Rahul Gandhi’s Unity March will Get More Goodwill than Votes
Asia News Agency
The ‘Bharat Jodo Yatra’ (Unity March), from Kanyakumari to Kashmir, is scheduled to pass through 12 States—spanning nearly 3,500 km in the course of about 150 days. The March entered Madhya Pradesh on November 20.
In a positive write-up, Amit Baruah (Resident Editor · The Hindu) states the March “is one of the most significant mass contact programs that India has seen in a long time. It is definitely the most important outreach that the Congress party has undertaken since it was comprehensively beaten by the Bharatiya Janata Party (BJP) in the 2014 Lok Sabha elections.
“Since September 7, the former Congress president has been walking and walking, chatting and smiling, addressing public meetings and engaging with people in a manner that is both rare and endearing for an Indian political leader.”
The March is not just aimed at the BJP, but its parent arm, the RSS too. ‘It [the ‘yatra’ or March] is a political action against the way the BJP and RSS are dividing the country and damaging the country by spreading hatred and violence,’ Gandhi has said.
Baruah says “at a time when large sections of the political class in India have bought into the majoritarian Hindutva project of the BJP-RSS, the former Congress president has had no hesitation in calling a spade a spade.” During the course of his March, Gandhi has repeatedly explained that the BJP spreads fear in the country and stated that his mass contact programme was aimed at combating this fear, violence and hate.
His political messaging is sharp and direct, but, argues Baruah “the Congress party’s dwindling political fortunes would indicate that the number of buyers for the messaging must increase and the party must win key elections if Mr. Gandhi is to keep his political ideology relevant in the country.
“The continuing stream of departures among MLAs across States would suggest that the challenge for the Congress to keep its flock together; it is something that Mr. Gandhi and the new Congress president, Mallikarjun Kharge, will have to contend with on a longer timeline.”
At the end of the day, Baruah states “the ‘Bharat Jodo Yatra’ will possibly earn Mr. Gandhi and his party more goodwill than votes. But if Mr. Gandhi is really keen to cleanse India’s political system of a Hindu majoritarian agenda, he will have to earn both.”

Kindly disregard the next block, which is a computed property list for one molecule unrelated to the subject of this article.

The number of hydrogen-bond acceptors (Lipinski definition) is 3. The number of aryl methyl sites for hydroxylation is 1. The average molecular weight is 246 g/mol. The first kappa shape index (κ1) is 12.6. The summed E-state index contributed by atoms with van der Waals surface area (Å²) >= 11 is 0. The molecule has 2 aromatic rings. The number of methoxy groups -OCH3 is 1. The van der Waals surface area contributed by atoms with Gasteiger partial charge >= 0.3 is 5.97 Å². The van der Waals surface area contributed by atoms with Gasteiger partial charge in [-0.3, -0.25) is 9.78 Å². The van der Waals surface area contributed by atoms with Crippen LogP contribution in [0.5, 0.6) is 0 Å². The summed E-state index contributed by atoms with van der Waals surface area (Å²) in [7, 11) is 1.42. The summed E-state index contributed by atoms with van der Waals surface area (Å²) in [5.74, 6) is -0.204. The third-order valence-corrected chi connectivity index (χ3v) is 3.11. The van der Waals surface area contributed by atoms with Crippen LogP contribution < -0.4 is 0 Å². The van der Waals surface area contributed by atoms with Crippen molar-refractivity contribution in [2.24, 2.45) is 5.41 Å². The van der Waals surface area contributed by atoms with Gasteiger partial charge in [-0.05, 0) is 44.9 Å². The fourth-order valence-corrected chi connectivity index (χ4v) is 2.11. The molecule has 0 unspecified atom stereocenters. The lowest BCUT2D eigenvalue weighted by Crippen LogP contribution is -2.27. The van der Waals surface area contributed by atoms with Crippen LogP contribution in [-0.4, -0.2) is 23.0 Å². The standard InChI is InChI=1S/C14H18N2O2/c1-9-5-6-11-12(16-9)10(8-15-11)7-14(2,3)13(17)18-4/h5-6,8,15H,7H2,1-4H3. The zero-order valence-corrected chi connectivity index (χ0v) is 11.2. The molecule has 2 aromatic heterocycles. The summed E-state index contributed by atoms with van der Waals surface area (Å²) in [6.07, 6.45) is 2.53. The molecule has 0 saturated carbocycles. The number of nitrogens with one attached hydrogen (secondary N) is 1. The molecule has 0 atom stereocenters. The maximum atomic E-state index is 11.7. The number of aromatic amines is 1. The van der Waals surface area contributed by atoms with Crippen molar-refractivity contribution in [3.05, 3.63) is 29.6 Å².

Strategy after the March
In the immediate future after the March, Shikha Mukherjee (senior journalist in Kolkata) writes "it is time, therefore, for the Congress Party and not just the Nehru-Gandhi family, to use its head and work to convert the goodwill and the support the ‘Bharat Jodo Yatra’ is building into votes and, more importantly, state Assembly and Lok Sabha seats.
The March “delivers a powerful visual message of the diversity and unity of the nation, which challenges because it contradicts the rigid division of Indians as either Hindu or non-Hindus…..It is therefore the responsibility of the Congress to make sure that the yatra is not a politically futile effort….”
The fancy notion, argues Mukherjee “that Mamata Banerjee and other smaller party leaders have that the BJP can be taken on separately in each state by regional parties fighting on their own is as vague as it is silly…..”
What an anti-BJP plan should be: The Gujarat Assembly election in December will make things clearer. The Congress and the Aam Aadmi Party are contesting against the BJP and against each other in the state. “That is not a winning strategy. It may well be that the Congress and AAP undercut votes in such a way that the BJP loses in Gujarat. But that will be a fluke rather than a sensible plan.
"It is simply not sufficient to leave things to chance; it is necessary to have a coalition, that is, a pooling together of strengths that eliminates or circumvents the weaknesses, constituency by constituency, state by state, of every anti-BJP Opposition party and candidate. It is equally imperative that every anti-BJP Opposition party, both separately and collectively, work to stitch together a bigger network of political parties. In other words, the anti-BJP Opposition needs to woo the tiny parties that represent one or more constituencies on their side, to prevent the BJP from using these parties that represent mostly sub-caste identities as vote multipliers.
“In the Hindi heartland, identity politics of the sub-caste kind is a reality. In the Northeast and in tribal areas across the country, there are nuances of identity and representation that have to be factored in for the Opposition to turn itself into a serious challenger to the BJP.”
Message of the March is too broad to make it meaningful in an election: However, Mukherjee concedes “the message of ‘Bharat Jodo’ is too broad to make it meaningful in an election. It is an overarching idea that challenges the hegemonistic Hindutva agenda of the Sangh Parivar and Prime Minister Narendra Modi. As powerful as the message is, it will not work in the context of an election.”
The March “is just the warm-up. It will have served its purpose by getting the Congress Party into shape. Getting Opposition politics into shape is the next step.”